Table Of Contents
- Recent practice changes
- Conflict with planning schemes and overcoming conflict
- Changing Development Approvals – sections 3.5.24 and 3.5.33
- Changes to Development Applications in appeals – section 4.1.52(2)(b)
- Excusing non-compliance with the IPA – section 4.1.5A
We have been asked to address the subject of planning litigation and to talk about the changes and trends in the procedures for planning appeals and Court decisions over the past 12 months.
Since the beginning of May 2005 the Planning & Environment Court ("PEC") has delivered 133 judgments. During that period, the Queensland Court of Appeal has handed down 4 judgments in appeals from the PEC. Obviously time does not permit us to discuss all of these cases. We have therefore chosen particular categories of cases covered by some of these judgments, and particular cases within those categories that we consider to be of interest. We have also included a brief discussion on recent changes in practice in the PEC. We will deal with this issue first.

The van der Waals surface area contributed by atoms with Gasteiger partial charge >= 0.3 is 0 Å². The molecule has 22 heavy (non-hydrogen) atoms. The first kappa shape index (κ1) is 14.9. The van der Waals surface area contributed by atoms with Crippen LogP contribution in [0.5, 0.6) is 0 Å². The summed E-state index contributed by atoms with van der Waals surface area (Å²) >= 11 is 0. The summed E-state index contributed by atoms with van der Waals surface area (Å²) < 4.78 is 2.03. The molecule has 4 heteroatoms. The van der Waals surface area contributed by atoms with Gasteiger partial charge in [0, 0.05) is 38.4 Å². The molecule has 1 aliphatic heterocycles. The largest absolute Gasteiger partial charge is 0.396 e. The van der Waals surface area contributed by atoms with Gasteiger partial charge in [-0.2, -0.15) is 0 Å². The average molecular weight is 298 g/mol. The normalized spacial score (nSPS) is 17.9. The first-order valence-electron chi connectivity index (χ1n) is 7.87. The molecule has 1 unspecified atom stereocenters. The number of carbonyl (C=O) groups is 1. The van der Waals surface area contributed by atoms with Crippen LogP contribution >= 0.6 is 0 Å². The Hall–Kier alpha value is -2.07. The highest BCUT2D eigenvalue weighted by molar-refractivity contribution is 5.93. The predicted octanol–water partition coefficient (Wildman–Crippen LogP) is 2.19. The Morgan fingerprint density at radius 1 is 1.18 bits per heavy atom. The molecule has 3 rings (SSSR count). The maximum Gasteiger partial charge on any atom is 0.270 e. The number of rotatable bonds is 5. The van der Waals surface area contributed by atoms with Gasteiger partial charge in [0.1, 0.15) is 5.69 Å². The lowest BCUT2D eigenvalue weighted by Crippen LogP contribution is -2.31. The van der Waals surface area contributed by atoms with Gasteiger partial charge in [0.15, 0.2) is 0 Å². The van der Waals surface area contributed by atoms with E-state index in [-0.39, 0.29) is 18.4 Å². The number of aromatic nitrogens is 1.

2. Recent Practice Changes
This part of the paper discusses the increasing importance of alternative dispute resolution under the PEC’s Practice Direction No. 1 of 2006, as well as the standard prescription in directions orders of the PEC that expert witnesses appointed by the parties to an appeal meet on a "without prejudice" basis (or in "conclaves" as they are sometimes called) for the purpose of resolving or narrowing issues in dispute.